I was pleased to see this article in the NYTimes about the limits of multitasking. Psychologists have long known that the brain can handle only so much taxation at once before performance declines. Of course it depends on the nature of the task, but many people think certain things (e.g., driving, watching out for other people) are less effortful than they are.
Part of the problem is that we don’t see the problem until it’s too late. If I’m making a phone call while I’m driving, and other people are able to avoid an accident with me, I don’t realize that I’ve been a hazard, so I’m reinforced with the belief that I can multitask just fine. Wait until one of those other people is on the phone and hits me, and then I’ll blame his or her lack of ability!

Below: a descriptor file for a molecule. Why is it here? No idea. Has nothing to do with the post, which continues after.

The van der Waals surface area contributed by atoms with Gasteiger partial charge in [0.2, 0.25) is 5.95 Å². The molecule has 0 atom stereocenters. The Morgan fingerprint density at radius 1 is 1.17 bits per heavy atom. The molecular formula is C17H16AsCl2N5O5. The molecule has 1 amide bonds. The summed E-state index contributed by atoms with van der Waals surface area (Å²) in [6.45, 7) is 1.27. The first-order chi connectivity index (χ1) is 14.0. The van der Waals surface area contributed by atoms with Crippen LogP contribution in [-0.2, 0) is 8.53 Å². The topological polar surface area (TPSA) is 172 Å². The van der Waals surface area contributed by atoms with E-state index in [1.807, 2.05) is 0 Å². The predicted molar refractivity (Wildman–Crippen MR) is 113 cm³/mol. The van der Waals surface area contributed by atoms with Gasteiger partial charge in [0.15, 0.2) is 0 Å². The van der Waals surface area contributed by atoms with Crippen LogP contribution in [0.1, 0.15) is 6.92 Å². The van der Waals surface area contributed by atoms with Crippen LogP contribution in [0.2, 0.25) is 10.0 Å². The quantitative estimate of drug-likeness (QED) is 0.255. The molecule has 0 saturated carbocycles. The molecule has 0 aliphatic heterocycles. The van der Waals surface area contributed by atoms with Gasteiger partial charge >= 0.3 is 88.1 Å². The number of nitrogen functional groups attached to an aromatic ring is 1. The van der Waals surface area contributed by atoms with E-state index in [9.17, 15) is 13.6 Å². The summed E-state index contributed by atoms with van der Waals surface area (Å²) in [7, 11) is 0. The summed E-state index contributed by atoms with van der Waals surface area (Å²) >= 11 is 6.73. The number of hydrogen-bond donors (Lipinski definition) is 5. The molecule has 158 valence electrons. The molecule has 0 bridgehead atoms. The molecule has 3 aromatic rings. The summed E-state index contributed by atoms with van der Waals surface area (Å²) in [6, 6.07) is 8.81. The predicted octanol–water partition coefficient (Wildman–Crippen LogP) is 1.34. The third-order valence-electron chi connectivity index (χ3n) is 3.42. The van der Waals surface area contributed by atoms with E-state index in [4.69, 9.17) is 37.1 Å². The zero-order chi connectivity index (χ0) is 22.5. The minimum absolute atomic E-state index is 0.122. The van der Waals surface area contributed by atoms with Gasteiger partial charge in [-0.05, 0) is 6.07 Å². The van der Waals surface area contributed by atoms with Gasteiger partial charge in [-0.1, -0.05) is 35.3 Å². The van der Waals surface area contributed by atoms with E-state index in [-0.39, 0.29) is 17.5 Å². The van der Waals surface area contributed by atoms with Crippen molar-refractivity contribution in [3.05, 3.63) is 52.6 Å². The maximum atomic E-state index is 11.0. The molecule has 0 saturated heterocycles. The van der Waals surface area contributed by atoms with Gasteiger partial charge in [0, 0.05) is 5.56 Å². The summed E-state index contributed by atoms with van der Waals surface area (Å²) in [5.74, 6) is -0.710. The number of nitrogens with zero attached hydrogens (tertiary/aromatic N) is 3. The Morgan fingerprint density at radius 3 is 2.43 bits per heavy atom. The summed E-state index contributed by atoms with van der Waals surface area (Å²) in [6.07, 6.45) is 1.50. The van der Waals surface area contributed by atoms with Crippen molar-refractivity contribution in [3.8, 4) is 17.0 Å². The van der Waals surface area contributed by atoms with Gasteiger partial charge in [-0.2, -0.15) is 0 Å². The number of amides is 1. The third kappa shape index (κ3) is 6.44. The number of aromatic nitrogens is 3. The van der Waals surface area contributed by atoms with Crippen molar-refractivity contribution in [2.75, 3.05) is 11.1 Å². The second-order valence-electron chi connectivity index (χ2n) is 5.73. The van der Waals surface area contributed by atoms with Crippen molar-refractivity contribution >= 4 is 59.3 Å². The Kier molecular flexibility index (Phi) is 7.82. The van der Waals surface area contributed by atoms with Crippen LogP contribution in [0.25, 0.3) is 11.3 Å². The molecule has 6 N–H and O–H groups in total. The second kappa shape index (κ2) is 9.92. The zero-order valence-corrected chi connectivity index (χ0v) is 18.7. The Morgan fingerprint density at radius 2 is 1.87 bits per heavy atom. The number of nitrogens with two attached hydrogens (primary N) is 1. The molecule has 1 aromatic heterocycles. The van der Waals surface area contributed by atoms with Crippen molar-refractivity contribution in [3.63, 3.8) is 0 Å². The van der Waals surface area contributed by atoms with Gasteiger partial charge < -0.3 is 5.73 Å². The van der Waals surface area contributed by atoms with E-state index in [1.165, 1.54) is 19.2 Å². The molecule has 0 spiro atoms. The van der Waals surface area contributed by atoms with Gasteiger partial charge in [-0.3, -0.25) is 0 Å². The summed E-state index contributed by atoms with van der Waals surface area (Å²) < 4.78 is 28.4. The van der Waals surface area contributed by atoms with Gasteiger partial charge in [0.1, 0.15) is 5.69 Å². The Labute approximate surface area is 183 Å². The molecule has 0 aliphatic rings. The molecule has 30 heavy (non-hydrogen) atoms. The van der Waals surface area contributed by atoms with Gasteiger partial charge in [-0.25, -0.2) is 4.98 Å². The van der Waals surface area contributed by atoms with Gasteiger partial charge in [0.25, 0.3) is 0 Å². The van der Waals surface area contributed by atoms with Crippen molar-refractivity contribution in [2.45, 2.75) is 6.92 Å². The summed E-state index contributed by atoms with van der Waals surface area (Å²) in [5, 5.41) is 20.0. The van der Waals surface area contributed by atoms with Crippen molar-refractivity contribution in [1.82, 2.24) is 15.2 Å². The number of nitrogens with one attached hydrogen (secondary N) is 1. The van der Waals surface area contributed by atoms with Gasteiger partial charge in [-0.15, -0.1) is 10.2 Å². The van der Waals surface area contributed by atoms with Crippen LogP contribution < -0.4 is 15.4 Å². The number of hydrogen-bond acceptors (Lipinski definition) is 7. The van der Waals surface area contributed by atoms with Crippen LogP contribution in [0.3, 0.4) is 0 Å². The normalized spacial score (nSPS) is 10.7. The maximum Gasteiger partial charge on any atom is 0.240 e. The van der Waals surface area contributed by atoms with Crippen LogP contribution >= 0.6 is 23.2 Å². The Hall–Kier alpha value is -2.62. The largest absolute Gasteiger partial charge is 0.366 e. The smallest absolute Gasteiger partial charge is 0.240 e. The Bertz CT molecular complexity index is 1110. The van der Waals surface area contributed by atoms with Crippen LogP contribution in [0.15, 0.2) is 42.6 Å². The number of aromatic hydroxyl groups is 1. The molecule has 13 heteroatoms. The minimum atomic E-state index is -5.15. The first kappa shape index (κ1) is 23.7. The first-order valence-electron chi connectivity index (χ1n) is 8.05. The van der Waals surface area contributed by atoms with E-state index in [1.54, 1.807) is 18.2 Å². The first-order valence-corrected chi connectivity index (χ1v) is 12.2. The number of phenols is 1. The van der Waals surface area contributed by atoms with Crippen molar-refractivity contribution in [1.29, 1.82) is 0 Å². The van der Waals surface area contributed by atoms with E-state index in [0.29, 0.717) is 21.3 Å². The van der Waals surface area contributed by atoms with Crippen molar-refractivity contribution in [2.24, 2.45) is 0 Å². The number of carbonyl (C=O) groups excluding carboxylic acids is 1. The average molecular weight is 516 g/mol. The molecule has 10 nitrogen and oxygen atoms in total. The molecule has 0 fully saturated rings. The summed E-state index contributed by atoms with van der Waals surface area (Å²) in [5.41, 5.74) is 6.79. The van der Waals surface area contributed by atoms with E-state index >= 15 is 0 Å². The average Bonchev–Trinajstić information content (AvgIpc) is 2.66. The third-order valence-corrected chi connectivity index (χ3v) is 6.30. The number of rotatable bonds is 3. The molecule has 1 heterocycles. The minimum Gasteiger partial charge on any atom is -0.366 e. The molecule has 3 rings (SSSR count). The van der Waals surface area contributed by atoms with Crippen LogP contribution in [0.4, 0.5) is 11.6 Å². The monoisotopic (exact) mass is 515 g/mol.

- Back after a long hiatus
- Critical Thinking Can Save Your Job…
- Multitasking Limits in the Popular Press
- “Fixation” Has Different Meanings to Different People
- The Myth of the Down Low
- The Psychology of the NCAA Tournament Office Pool
- Metacognition in Rats
- Familiar Smells and Sleep Aid Memory
- Face Recognition from Minimal Pixelation
- College Students More Narcissistic
- Risk Assessment and the NFL Draft
- Whither Stigma?